Fentanyl is a very potent drug so exceeding by even small amounts from the dose prescribed by the doctor can be deadly. The dosage amount for different patients varies depending upon the needs and genetic makeup of the patient. For some people, doses like 0.25 mg can be deadly. Usually 25 to 100 mcg of drug is given to the patient per hour. Even clinical use of Fentanyl is not safe from side effects. Users may experience following unpleasant symptoms:

  • Nausea
  • Vomiting
  • Itching
  • Depressed respiration
  • Sedation

Can Fentanyl be addictive?

Just like other opioids, Fentanyl is highly addictive. Even patients taking it for therapeutic purposes are at a risk of becoming addicted to it. The drug works in a way similar to heroin. It acts on the pleasure and reward centers of the brain and produces feeling of happiness, satisfaction and euphoria. These feelings can be extremely addictive for the patient forcing him to take the drug over and over again. Prolonged use of drug also produces tolerance so it takes high amounts of the drug to achieve same high. Tolerance is one of the earliest signs of addiction.

The potential of developing Fentanyl addiction increases when it is snorted in powdered form or injected intravenously. Combining it with other drugs can also be increase the risk of developing an addiction. Fentanyl addiction is very quick to develop. For some people, psychological dependence starts with the first use. However, it takes a number of uses to develop physical dependence. Even under medical supervision, there is a risk of developing addiction. So Fentanyl should not be used unless there is not any other option left.

Common Fentanyl drug combinations:

Fentanyl is often used combined with other drugs to get a better high. It is most commonly combined with heroin and the combination is referred to as ‘bomb’ or ‘magic’ by the users. It is also combined with methamphetamine and cocaine in the powdered form. The potential of overdosing on Fentanyl increases when it is combined with other drugs. Even very small amounts of Fentanyl can result into an overdose.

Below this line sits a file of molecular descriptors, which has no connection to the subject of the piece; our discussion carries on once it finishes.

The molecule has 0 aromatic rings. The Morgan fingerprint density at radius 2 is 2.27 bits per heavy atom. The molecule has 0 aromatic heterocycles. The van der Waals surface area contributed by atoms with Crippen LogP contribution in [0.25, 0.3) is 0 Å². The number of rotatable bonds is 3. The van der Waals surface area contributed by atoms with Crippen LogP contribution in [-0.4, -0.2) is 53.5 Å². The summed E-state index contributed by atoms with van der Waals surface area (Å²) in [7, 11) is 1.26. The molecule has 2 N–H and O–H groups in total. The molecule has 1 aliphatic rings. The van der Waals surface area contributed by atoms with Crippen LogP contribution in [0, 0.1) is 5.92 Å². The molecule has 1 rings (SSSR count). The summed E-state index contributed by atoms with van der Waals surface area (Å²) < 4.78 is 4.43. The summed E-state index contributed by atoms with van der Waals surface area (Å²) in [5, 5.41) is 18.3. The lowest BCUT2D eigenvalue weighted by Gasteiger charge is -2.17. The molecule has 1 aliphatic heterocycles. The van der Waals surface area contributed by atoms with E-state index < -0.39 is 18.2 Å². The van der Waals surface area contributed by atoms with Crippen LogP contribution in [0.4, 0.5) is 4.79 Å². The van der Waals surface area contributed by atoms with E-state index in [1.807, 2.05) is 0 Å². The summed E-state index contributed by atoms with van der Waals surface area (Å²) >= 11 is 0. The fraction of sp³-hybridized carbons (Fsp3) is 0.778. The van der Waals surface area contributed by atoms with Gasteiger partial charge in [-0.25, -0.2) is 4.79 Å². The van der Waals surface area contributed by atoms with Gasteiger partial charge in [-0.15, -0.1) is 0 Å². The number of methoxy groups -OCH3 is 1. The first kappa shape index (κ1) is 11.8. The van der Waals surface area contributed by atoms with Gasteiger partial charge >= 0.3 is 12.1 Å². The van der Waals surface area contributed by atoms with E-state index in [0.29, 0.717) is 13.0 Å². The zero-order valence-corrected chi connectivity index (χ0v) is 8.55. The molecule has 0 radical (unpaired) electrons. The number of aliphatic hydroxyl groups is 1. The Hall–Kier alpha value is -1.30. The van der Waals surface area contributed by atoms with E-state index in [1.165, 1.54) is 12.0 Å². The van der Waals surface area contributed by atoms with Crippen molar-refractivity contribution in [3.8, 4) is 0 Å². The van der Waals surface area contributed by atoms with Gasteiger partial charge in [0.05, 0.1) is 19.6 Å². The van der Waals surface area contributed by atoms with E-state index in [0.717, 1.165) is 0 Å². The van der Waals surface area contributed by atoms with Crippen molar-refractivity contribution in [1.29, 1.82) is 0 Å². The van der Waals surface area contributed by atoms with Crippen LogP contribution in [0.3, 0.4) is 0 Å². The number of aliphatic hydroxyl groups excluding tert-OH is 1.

Is it possible to overdose on Fentanyl?

Another risk factor associated with Fentanyl abuse is that it can often be mistakenly bought thinking it is heroin or any other opioid. So death is resulted when taken in amounts similar to heroin. Some symptoms associated with Fentanyl overdose may include:

  • Dizziness
  • Excessive drowsiness/ inability to stay awake
  • Pinpoint pupils
  • Mental confusion
  • Very slow respiratory rate
  • Muscle weakness
  • Dangerously low blood pressure
  • Blueness of lips and nail beds
  • Unresponsiveness
  • Unconsciousness
  • Coma
  • Death

Fentanyl overdose significantly decreases heart rate and respiration rate that may even cause death. Even if the patient survives overdose, permanent health damage is caused. For example, in case of respiratory depression, the oxygen supply to the brain maybe depressed to such a level that permanent brain damage is resulted.

American facts and statistics on Fentanyl abuse:

Prescription painkiller addiction forms a major portion of all types of addictions in United States. There have been a number of cases where people died of opioid painkiller abuse. Opioid overdose has caused more deaths than cocaine and heroin overdose.

  • According to World Health Organization, over 2 million Americans are addicted to prescription opioids like Fentanyl.
  • In 2014, around 5554 people overdose on synthetic opioids.
  • Most of the people who become addicted to Fentanyl start taking it for the management of pain. Teens may also start taking it after finding it somewhere lying in their parents’ medicine cabinet left there after a therapeutic use.

Fentanyl is a very dangerous drug so if a loved one is taking it for therapeutic purposes, make sure to keep an eye on them to keep them from overdosing or developing an addiction.